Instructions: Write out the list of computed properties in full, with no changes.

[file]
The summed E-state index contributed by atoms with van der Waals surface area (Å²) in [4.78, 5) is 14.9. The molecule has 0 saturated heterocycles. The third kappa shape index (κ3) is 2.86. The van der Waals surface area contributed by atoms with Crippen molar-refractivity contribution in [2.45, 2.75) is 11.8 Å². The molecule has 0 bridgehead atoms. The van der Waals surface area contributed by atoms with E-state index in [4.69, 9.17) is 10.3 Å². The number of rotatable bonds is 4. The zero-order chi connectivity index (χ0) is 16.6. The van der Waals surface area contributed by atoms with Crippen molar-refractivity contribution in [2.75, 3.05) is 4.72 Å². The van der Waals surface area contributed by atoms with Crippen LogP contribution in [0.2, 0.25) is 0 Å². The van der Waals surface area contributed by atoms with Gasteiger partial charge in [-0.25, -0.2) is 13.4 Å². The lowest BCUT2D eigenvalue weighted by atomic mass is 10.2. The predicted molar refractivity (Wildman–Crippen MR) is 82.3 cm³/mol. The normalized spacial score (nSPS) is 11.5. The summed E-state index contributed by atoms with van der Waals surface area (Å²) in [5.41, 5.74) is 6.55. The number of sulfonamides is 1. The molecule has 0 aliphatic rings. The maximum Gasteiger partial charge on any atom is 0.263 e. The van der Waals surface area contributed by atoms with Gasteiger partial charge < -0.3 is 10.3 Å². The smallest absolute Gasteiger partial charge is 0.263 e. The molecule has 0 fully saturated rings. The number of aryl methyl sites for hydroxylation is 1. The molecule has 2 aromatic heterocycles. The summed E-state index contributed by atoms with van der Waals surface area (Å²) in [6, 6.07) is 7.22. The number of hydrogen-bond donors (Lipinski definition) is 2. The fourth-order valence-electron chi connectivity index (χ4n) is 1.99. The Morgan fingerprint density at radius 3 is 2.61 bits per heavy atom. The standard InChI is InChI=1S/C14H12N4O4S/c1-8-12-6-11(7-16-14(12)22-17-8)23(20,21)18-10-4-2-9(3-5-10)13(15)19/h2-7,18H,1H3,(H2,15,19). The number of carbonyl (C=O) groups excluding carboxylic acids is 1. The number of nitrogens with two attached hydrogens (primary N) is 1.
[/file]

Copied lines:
The summed E-state index contributed by atoms with van der Waals surface area (Å²) in [4.78, 5) is 14.9. The molecule has 0 saturated heterocycles. The third kappa shape index (κ3) is 2.86. The van der Waals surface area contributed by atoms with Crippen molar-refractivity contribution in [2.45, 2.75) is 11.8 Å². The molecule has 0 bridgehead atoms. The van der Waals surface area contributed by atoms with E-state index in [4.69, 9.17) is 10.3 Å². The number of rotatable bonds is 4. The zero-order chi connectivity index (χ0) is 16.6. The van der Waals surface area contributed by atoms with Crippen molar-refractivity contribution in [2.75, 3.05) is 4.72 Å². The van der Waals surface area contributed by atoms with Crippen LogP contribution in [0.2, 0.25) is 0 Å². The van der Waals surface area contributed by atoms with Gasteiger partial charge in [-0.25, -0.2) is 13.4 Å². The lowest BCUT2D eigenvalue weighted by atomic mass is 10.2. The predicted molar refractivity (Wildman–Crippen MR) is 82.3 cm³/mol. The normalized spacial score (nSPS) is 11.5. The summed E-state index contributed by atoms with van der Waals surface area (Å²) in [5.41, 5.74) is 6.55. The number of sulfonamides is 1. The molecule has 0 aliphatic rings. The maximum Gasteiger partial charge on any atom is 0.263 e. The van der Waals surface area contributed by atoms with Gasteiger partial charge < -0.3 is 10.3 Å². The smallest absolute Gasteiger partial charge is 0.263 e. The molecule has 0 fully saturated rings. The number of aryl methyl sites for hydroxylation is 1. The molecule has 2 aromatic heterocycles. The summed E-state index contributed by atoms with van der Waals surface area (Å²) in [6, 6.07) is 7.22. The number of hydrogen-bond donors (Lipinski definition) is 2. The fourth-order valence-electron chi connectivity index (χ4n) is 1.99. The Morgan fingerprint density at radius 3 is 2.61 bits per heavy atom. The standard InChI is InChI=1S/C14H12N4O4S/c1-8-12-6-11(7-16-14(12)22-17-8)23(20,21)18-10-4-2-9(3-5-10)13(15)19/h2-7,18H,1H3,(H2,15,19). The number of carbonyl (C=O) groups excluding carboxylic acids is 1. The number of nitrogens with two attached hydrogens (primary N) is 1.